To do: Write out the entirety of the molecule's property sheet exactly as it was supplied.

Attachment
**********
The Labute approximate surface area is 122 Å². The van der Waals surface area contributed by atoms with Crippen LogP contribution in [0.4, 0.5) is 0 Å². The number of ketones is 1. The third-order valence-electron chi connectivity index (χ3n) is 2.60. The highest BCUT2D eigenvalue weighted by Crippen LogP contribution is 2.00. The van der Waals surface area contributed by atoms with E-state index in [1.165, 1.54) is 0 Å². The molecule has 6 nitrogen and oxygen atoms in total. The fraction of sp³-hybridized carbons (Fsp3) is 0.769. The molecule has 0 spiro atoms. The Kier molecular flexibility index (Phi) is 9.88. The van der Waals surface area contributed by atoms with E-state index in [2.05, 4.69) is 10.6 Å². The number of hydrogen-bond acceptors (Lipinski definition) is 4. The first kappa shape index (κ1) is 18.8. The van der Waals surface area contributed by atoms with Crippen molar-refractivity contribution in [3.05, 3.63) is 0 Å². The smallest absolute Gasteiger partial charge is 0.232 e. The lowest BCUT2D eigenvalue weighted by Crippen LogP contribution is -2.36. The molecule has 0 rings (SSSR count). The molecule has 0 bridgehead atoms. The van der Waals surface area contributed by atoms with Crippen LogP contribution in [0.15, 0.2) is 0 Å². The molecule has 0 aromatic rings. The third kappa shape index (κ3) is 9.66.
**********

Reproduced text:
The Labute approximate surface area is 122 Å². The van der Waals surface area contributed by atoms with Crippen LogP contribution in [0.4, 0.5) is 0 Å². The number of ketones is 1. The third-order valence-electron chi connectivity index (χ3n) is 2.60. The highest BCUT2D eigenvalue weighted by Crippen LogP contribution is 2.00. The van der Waals surface area contributed by atoms with E-state index in [1.165, 1.54) is 0 Å². The molecule has 6 nitrogen and oxygen atoms in total. The fraction of sp³-hybridized carbons (Fsp3) is 0.769. The molecule has 0 spiro atoms. The Kier molecular flexibility index (Phi) is 9.88. The van der Waals surface area contributed by atoms with E-state index in [2.05, 4.69) is 10.6 Å². The number of hydrogen-bond acceptors (Lipinski definition) is 4. The first kappa shape index (κ1) is 18.8. The van der Waals surface area contributed by atoms with Crippen molar-refractivity contribution in [3.05, 3.63) is 0 Å². The smallest absolute Gasteiger partial charge is 0.232 e. The lowest BCUT2D eigenvalue weighted by Crippen LogP contribution is -2.36. The molecule has 0 rings (SSSR count). The molecule has 0 bridgehead atoms. The van der Waals surface area contributed by atoms with Crippen LogP contribution in [0.15, 0.2) is 0 Å². The molecule has 0 aromatic rings. The third kappa shape index (κ3) is 9.66.